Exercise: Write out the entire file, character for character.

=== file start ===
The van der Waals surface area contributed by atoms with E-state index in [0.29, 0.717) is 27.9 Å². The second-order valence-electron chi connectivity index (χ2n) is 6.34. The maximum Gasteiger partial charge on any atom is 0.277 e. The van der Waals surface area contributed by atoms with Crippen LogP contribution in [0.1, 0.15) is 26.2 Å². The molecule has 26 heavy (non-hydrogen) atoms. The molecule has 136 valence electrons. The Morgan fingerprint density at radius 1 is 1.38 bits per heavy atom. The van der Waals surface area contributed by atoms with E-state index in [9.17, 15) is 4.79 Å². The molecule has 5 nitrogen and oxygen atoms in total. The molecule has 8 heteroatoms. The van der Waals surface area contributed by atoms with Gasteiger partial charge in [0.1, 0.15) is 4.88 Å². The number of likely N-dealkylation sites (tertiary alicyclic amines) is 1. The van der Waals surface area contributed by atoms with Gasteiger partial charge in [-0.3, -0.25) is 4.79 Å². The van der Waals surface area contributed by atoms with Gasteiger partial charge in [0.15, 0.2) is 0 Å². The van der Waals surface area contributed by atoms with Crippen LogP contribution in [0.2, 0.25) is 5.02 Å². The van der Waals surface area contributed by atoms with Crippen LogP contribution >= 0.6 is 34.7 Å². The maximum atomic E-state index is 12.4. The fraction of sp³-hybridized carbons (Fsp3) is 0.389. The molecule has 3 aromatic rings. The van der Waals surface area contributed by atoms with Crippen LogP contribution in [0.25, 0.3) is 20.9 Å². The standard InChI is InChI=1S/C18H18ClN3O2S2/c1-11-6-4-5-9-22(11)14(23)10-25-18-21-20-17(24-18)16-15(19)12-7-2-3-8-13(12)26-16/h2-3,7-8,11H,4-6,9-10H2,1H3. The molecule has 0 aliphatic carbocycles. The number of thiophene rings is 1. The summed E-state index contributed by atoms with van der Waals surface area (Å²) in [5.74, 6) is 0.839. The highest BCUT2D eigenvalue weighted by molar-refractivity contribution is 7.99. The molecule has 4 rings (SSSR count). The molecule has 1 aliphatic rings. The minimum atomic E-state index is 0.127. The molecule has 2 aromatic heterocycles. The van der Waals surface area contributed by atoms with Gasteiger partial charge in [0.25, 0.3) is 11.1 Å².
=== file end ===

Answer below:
The van der Waals surface area contributed by atoms with E-state index in [0.29, 0.717) is 27.9 Å². The second-order valence-electron chi connectivity index (χ2n) is 6.34. The maximum Gasteiger partial charge on any atom is 0.277 e. The van der Waals surface area contributed by atoms with Crippen LogP contribution in [0.1, 0.15) is 26.2 Å². The molecule has 26 heavy (non-hydrogen) atoms. The molecule has 136 valence electrons. The Morgan fingerprint density at radius 1 is 1.38 bits per heavy atom. The van der Waals surface area contributed by atoms with E-state index in [9.17, 15) is 4.79 Å². The molecule has 5 nitrogen and oxygen atoms in total. The molecule has 8 heteroatoms. The van der Waals surface area contributed by atoms with Gasteiger partial charge in [0.1, 0.15) is 4.88 Å². The number of likely N-dealkylation sites (tertiary alicyclic amines) is 1. The van der Waals surface area contributed by atoms with Gasteiger partial charge in [-0.3, -0.25) is 4.79 Å². The van der Waals surface area contributed by atoms with Gasteiger partial charge in [0.15, 0.2) is 0 Å². The van der Waals surface area contributed by atoms with Crippen LogP contribution in [0.2, 0.25) is 5.02 Å². The van der Waals surface area contributed by atoms with Crippen LogP contribution >= 0.6 is 34.7 Å². The maximum atomic E-state index is 12.4. The fraction of sp³-hybridized carbons (Fsp3) is 0.389. The molecule has 3 aromatic rings. The van der Waals surface area contributed by atoms with Crippen LogP contribution in [0.25, 0.3) is 20.9 Å². The standard InChI is InChI=1S/C18H18ClN3O2S2/c1-11-6-4-5-9-22(11)14(23)10-25-18-21-20-17(24-18)16-15(19)12-7-2-3-8-13(12)26-16/h2-3,7-8,11H,4-6,9-10H2,1H3. The molecule has 0 aliphatic carbocycles. The number of thiophene rings is 1. The summed E-state index contributed by atoms with van der Waals surface area (Å²) in [5.74, 6) is 0.839. The highest BCUT2D eigenvalue weighted by molar-refractivity contribution is 7.99. The molecule has 4 rings (SSSR count). The molecule has 1 aliphatic rings. The minimum atomic E-state index is 0.127. The molecule has 2 aromatic heterocycles. The van der Waals surface area contributed by atoms with Gasteiger partial charge in [0.25, 0.3) is 11.1 Å².